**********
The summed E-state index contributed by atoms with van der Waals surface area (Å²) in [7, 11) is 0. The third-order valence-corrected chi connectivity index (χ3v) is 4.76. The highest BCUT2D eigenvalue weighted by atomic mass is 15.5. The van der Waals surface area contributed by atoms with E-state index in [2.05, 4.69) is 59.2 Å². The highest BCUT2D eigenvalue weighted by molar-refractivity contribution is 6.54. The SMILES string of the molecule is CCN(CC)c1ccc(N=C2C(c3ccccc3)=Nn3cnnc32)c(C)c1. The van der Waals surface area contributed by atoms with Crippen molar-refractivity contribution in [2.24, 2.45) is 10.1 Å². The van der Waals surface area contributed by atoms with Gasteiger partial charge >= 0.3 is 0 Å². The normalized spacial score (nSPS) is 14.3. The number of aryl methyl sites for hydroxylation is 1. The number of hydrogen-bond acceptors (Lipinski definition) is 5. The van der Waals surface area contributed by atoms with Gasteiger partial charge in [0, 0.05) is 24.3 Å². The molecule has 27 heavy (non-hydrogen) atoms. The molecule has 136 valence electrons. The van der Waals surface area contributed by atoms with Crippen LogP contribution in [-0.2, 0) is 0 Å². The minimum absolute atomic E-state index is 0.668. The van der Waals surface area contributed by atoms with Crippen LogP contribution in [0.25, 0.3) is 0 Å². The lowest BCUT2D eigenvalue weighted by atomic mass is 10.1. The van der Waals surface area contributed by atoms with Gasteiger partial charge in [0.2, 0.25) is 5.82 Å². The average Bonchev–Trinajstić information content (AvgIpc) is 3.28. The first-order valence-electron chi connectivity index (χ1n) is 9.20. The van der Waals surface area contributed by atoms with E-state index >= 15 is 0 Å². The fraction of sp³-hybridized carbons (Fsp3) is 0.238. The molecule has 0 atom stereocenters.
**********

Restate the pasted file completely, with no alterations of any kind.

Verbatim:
The summed E-state index contributed by atoms with van der Waals surface area (Å²) in [7, 11) is 0. The third-order valence-corrected chi connectivity index (χ3v) is 4.76. The highest BCUT2D eigenvalue weighted by atomic mass is 15.5. The van der Waals surface area contributed by atoms with E-state index in [2.05, 4.69) is 59.2 Å². The highest BCUT2D eigenvalue weighted by molar-refractivity contribution is 6.54. The SMILES string of the molecule is CCN(CC)c1ccc(N=C2C(c3ccccc3)=Nn3cnnc32)c(C)c1. The van der Waals surface area contributed by atoms with Crippen molar-refractivity contribution in [2.24, 2.45) is 10.1 Å². The van der Waals surface area contributed by atoms with Gasteiger partial charge >= 0.3 is 0 Å². The normalized spacial score (nSPS) is 14.3. The number of aryl methyl sites for hydroxylation is 1. The number of hydrogen-bond acceptors (Lipinski definition) is 5. The van der Waals surface area contributed by atoms with Gasteiger partial charge in [0, 0.05) is 24.3 Å². The molecule has 27 heavy (non-hydrogen) atoms. The molecule has 136 valence electrons. The van der Waals surface area contributed by atoms with Crippen LogP contribution in [-0.2, 0) is 0 Å². The minimum absolute atomic E-state index is 0.668. The van der Waals surface area contributed by atoms with Crippen LogP contribution in [0.25, 0.3) is 0 Å². The lowest BCUT2D eigenvalue weighted by atomic mass is 10.1. The van der Waals surface area contributed by atoms with Gasteiger partial charge in [0.2, 0.25) is 5.82 Å². The average Bonchev–Trinajstić information content (AvgIpc) is 3.28. The first-order valence-electron chi connectivity index (χ1n) is 9.20. The van der Waals surface area contributed by atoms with E-state index >= 15 is 0 Å². The fraction of sp³-hybridized carbons (Fsp3) is 0.238. The molecule has 0 atom stereocenters.